The War Between Fintech And Traditional Finance Reaches A Crossroads

The fintech industry finds itself at a crossroads right now. Despite the number of financial institutions willing to work with startups increasing every quarter, there is still a large battle ahead. Shaking up the financial industry is a delicate balancing act. Although collaboration is the buzzword right now, the battle lines between banks and fintech startups have not faded by any means.

Banks collaborating with fintech incumbents is a positive trend. Entrepreneurs can use all the guidance they can get during the initial stages of their venture. Additionally, a willing bank partner can help with funding and other strategic needs over time as well. But despite this amicable situation, fintech and traditional finance remain at odds with one another.

Fintech Is Here To Stay And Should Not Be Ignored

To put this into perspective, the financial sector has an annual revenue of roughly US$5tn. As is always the case, they want that number to keep growing. To do so, they partner with fintech startups to realise new ideas and improve existing infrastructure. Combining the US$5tn market with a US$20bn fintech industry can lead to exciting developments.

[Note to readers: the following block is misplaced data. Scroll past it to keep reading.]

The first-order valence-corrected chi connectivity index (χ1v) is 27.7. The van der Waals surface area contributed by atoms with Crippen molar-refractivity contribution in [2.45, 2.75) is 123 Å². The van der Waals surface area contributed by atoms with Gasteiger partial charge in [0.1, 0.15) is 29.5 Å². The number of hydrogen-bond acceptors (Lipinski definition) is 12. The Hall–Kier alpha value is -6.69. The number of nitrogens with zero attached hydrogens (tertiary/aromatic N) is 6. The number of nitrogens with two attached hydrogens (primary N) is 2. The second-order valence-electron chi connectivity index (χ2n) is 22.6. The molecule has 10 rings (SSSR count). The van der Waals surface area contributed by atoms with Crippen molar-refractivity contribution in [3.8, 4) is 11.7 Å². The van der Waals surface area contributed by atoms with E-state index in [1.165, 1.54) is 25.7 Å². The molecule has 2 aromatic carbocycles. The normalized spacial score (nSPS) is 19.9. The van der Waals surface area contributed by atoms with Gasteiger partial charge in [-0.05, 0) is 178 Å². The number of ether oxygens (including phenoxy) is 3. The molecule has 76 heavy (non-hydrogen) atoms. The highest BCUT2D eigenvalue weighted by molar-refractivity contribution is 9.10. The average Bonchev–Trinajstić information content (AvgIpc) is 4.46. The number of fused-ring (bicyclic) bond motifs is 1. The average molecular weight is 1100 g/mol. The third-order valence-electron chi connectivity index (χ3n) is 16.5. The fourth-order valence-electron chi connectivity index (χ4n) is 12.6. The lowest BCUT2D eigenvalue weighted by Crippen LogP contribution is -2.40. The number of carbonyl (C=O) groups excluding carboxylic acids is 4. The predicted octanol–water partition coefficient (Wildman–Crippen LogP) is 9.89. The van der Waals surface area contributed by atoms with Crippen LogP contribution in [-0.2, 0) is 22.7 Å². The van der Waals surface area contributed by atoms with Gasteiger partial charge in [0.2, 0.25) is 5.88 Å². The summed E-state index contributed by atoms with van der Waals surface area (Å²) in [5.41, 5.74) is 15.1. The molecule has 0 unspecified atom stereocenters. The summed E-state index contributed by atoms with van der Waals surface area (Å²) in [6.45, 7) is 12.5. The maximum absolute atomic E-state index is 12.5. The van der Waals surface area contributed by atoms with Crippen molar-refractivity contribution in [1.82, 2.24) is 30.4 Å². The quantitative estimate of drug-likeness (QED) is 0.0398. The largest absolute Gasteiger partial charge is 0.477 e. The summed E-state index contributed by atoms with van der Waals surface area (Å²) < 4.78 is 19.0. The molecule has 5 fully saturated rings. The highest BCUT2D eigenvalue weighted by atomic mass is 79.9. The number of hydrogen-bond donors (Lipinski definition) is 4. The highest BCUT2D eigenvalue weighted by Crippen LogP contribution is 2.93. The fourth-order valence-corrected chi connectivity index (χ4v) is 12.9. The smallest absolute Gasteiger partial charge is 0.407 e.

It is true established players are incapable of ignoring the fintech industry right now. However, while there are companies willing to partner, other startups will forge their own path. This creates an ongoing battle for revenue, consumers, and brand recognition on a global scale. As a result, this β€œwar” will change the financial industry as we know it, and it is impossible to predict how things will play out.

Keep in mind this is a positive development, though. Banks partnering with fintechs are copying ideas and using them for their own benefit. However, it remains uncertain if the banking system can be changed from within. External competition forces the hand of financial players to innovate, which is an indication of fintech players winning smaller battles in the great war.

Regardless of collaboration or opposition, it all comes down to what the end user wants. Consumers will continue to demand innovation, regardless of who brings it to the table first. Brand loyalty is a thing of the past, and the first companies to offer consumers what they need will win them over.

Change is inevitable at this stage. The sooner banks and financial institutions realise this inconvenient truth, the better for everybody. Fintech should not be ignored, and various subsectors of this industry are making waves. Blockchain, Bitcoin, robo advising, and AI are just a few examples of what the future holds. Exciting times are ahead of us, even though we are all cogs in the global financial war machine.

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